"Read from the scroll to all the people of Judah who come into Jerusalem from their towns. Read the messages from the LORD, which are the words you wrote on the scroll as I spoke them to you. 7 Perhaps they will ask the LORD to help them. Perhaps each one will stop doing wicked things, because the LORD has announced that he is very angry with them." 8So Baruch son of Neriah did everything Jeremiah the prophet told him to do. In the LORD's Temple he read aloud the scroll that had the LORD's messages written on it.

 9 In the ninth month of the fifth year that Jehoiakim son of Josiah was king [December, 605 BC], a special time to give up eating was announced. All the people of Jerusalem and everyone who had come into Jerusalem from the towns of Judah were supposed to give up eating to honor the LORD. 10 At that time Baruch read to all the people there the scroll containing Jeremiah's words.

People gathered for prayer and worship, bringing their sacrifices to the outer courtyard of the temple.  Baruch went up to a second floor room that opened to the courtyard below.  In a loud voice Baruch read the scroll, while the people listened.   Many of the people felt God speaking to them through message that Baruch read.  Among those who heard Baruch reading were some middle-level government officials.  God's Word also touched them.  The officials met to discuss this.

 14 Then the officers sent a man named Jehudi son of Nethaniah to Baruch... Jehudi said to Baruch, "Bring the scroll that you read to the people and come with me."

So Baruch son of Neriah took the scroll and went with Jehudi to the officers. 15 Then the officers said to Baruch, "Please sit down and read the scroll to us."

So Baruch read the scroll to them. 16 When the officers heard all the words, they became afraid and looked at each other. They said to Baruch, "We must certainly tell the king about these words." 17 Then the officers asked Baruch, "Tell us, please, where did you get all these words you wrote on the scroll? Did you write down what Jeremiah said to you?"

 18 "Yes," Baruch answered. "Jeremiah spoke them all to me, and I wrote them down with ink on this scroll."

 19 Then the officers said to Baruch, "You and Jeremiah must go and hide, and don't tell anyone where you are."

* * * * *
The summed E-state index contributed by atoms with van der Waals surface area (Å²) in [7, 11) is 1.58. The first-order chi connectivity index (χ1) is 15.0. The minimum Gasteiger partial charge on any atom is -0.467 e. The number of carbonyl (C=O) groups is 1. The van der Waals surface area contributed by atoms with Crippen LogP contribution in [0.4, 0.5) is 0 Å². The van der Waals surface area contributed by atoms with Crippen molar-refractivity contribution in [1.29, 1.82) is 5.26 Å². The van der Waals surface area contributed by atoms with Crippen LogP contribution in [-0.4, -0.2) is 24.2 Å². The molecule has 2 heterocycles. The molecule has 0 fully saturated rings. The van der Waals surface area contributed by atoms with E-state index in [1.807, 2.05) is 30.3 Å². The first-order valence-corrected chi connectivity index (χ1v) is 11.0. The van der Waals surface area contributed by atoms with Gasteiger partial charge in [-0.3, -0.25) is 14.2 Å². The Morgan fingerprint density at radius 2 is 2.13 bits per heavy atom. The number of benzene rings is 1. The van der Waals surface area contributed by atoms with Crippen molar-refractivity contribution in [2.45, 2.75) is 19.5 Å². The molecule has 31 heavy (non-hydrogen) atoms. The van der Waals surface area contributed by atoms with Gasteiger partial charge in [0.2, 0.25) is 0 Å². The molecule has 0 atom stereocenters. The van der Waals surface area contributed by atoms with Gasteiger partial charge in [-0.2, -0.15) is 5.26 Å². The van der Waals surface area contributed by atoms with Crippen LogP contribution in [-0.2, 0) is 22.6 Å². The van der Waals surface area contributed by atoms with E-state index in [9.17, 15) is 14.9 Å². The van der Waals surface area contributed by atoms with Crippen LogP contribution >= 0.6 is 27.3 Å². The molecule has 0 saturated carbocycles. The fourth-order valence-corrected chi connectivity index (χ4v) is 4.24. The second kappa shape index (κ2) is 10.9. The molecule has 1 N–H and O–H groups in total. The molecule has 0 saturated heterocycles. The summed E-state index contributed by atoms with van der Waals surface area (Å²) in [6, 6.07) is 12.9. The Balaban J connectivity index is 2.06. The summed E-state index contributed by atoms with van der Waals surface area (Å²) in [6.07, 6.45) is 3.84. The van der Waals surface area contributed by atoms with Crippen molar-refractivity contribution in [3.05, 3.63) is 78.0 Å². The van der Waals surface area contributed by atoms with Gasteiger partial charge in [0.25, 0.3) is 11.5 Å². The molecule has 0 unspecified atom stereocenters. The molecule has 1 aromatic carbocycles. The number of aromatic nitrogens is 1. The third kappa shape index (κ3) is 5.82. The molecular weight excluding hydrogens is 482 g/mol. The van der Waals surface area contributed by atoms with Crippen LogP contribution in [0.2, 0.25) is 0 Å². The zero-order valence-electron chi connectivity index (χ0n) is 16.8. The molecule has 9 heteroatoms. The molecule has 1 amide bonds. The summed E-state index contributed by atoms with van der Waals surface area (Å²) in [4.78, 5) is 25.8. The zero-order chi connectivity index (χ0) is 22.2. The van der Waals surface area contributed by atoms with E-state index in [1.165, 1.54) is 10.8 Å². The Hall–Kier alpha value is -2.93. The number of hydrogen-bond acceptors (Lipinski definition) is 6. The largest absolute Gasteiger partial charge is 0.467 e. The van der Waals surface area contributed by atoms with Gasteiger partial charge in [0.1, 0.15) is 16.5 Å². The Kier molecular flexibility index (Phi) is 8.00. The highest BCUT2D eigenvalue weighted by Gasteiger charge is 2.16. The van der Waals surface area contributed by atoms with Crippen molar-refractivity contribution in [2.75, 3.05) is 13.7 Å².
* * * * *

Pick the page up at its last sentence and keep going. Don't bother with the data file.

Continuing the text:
20 The officers put the scroll in the room of Elishama the royal secretary. Then they went to the king in the courtyard and told him all about the scroll. 21 So King Jehoiakim sent Jehudi to get the scroll. Jehudi brought the scroll from the room of Elishama the royal secretary and read it to the king and to all the officers who stood around the king. 22 It was the ninth month of the year, so King Jehoiakim was sitting in the winter apartment. There was a fire burning in a small firepot in front of him.

The Jewish religious calendar does not begin in January.  The Jewish calendar begins with preparations for the celebration of Passover in the spring (see
Exodus 12:1,2; for more information about the Jewish calendar, see the study of "Our Jewish Roots" in www.christdeaf.org/bible).  The ninth month was around December.

 23 After Jehudi had read three or four columns, the king cut those columns off of the scroll with a penknife and threw them into the firepot. Finally, the whole scroll was burned in the fire. 24 King Jehoiakim and his servants heard everything that was said, but they were not frightened! They did not tear their clothes to show their sorrow. 25 Elnathan, Delaiah, and Gemariah even tried to talk King Jehoiakim out of burning the scroll, but he would not listen to them. 26 Instead, the king ordered Jerahmeel son of the king, Seraiah son of Azriel, and Shelemiah son of Abdeel to arrest Baruch the secretary and Jeremiah the prophet. But the LORD had hidden them.

 27 ... Then the LORD spoke his word to Jeremiah: 28 "Get another scroll. Write all the words on it that were on the first scroll that Jehoiakim king of Judah burned up...  31 I will punish Jehoiakim and his children and his servants, because they have done evil things. I will bring disasters upon them and upon all the people in Jerusalem and Judah -- everything I promised but which they refused to hear.' "

 32 So Jeremiah took another scroll and gave it to Baruch son of Neriah, his secretary. As Jeremiah spoke, Baruch wrote on the scroll the same words that were on the scroll Jehoiakim king of Judah had burned in the fire. And many similar words were added to the second scroll.



What lessons can we learn from this story?   We have already seen a couple important lessons. 

Lesson #1:  The main point of this story is well summarized by a comment the Apostle Paul wrote to his assistant, Timothy:  "God wants all people to be saved and to know the truth."